He was caught a few years later and put in solitary confinement at ADX, the same place where the Brotherhood members he testified against resided. Even though Powers was diagnosed with PTSD due to his friend’s murder, he never received proper treatment and ended up horrifically mutilating himself several times.
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Addiction

Psychology Around the Net: February 20, 2016


Good afternoon, Psych Central readers!

First, I have to apologize for the late post. Generally, I try to publish these earlier in the day, but, alas. Technology is a wonderful thing, but unfortunately there are some blips along the way -- and I've had a few connection issues over the last couple of days.

Fortunately, that didn't stop me from collecting some fascinating pieces for you over the week, so let's get down to business, shall we?

Read on for the latest about mountaintop removal's affect on mental health, how your personality affects your taste in music, yet another research report on marijuana use and its contributions to mental illness, and more.

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Dreams

Better Sleep for a Better Life

While getting seven to eight hours of sound sleep each night is easier said than done, there are adjustments you can make to improve your odds of a good night's sleep. And what you do in the hours before you go to bed could matter most.

More than 90 percent of Americans use electronic communications in the hour before they go to bed. Allowing such stressors into your pre-sleep time is only going to keep you awake. A 2014 study suggests that late-night smartphone use is bad for your work the following day. This research found that using a smartphone late at night not only leads to poor sleep but also creates fatigue and lower engagement in the workplace.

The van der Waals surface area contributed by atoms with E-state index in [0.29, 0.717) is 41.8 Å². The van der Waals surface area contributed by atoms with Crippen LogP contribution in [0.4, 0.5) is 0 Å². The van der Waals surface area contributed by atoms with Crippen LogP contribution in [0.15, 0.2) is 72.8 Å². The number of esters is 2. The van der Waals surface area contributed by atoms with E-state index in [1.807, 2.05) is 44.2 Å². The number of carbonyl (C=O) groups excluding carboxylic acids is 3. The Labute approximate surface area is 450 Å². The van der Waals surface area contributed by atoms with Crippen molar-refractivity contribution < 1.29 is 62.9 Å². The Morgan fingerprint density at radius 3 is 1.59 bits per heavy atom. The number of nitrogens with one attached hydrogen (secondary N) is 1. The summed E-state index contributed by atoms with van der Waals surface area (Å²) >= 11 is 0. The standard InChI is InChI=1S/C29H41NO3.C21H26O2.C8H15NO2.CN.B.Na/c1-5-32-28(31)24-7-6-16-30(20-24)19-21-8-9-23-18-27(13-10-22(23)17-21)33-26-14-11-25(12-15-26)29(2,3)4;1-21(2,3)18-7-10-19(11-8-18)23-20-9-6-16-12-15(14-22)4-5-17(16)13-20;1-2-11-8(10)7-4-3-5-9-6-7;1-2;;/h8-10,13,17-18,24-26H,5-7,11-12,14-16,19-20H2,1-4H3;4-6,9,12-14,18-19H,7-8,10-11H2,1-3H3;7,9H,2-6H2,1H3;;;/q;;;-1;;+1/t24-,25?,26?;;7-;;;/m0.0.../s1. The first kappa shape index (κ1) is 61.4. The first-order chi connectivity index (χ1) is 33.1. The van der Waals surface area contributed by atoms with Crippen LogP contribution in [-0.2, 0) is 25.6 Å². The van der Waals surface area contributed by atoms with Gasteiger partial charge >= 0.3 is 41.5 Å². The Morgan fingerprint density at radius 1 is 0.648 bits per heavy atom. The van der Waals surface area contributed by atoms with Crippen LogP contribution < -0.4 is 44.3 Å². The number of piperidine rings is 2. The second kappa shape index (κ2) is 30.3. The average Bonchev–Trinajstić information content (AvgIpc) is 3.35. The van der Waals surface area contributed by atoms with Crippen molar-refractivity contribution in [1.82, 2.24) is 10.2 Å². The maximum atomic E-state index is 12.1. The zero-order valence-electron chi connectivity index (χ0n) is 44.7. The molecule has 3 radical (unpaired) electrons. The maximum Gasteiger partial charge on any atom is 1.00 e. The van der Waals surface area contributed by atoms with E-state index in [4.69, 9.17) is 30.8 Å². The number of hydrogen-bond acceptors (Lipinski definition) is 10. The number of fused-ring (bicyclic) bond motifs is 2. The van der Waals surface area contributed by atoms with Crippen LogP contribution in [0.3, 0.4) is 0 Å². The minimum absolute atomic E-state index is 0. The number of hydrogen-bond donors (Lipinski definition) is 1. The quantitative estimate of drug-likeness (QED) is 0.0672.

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Creativity

5 Tips to Manage Stress When Work Is Crazy Busy

We’ve all been there: a big project comes up that’s super important to your company (and your career), and it quickly becomes an all-hands-on-deck situation. Work shifts to priority number one, leaving everything else in your life to fall by the wayside.

Suddenly, you’re clocking 12 hours at the office every day, responding to emails from home at all hours of the night, and fighting off the million to-dos running through your head to catch a few precious hours of sleep. Your exercise consists of sprinting between your desk and the printer, and you can’t remember the last time you ate something that didn’t come out of a package.
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Anxiety and Panic

Networking for Introverts: 4 Secrets to Meet New People

Networking can be, at times, awkward and even produce anxiety. The thought of reaching out to people you don’t know to build potential business relationships can seem daunting. How do those “super connector” social butterflies carry themselves with such confidence while others stammer and stutter?

As it turns out, there’s a psychology to relationship building that will not only help you feel more secure when meeting new people, but will also transform your stack of business cards into meaningful connections that may advance your career.
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Friends

The One Word that Can Kill a Friendship

There’s this word you use all the time. It’s a seemingly harmless word -- it’s close to meaningless, really -- but it’s slowly, subversively tainting your relationships. Look back over any recent texts and emails you’ve sent to friends. If they look something like this, you’re caught on this word’s lure.

“I’d love to hang out! But I’m really busy.”

“Sorry I didn’t get back to you earlier! I’ve been so busy.”

“What’s going on with me? Just busy as usual!”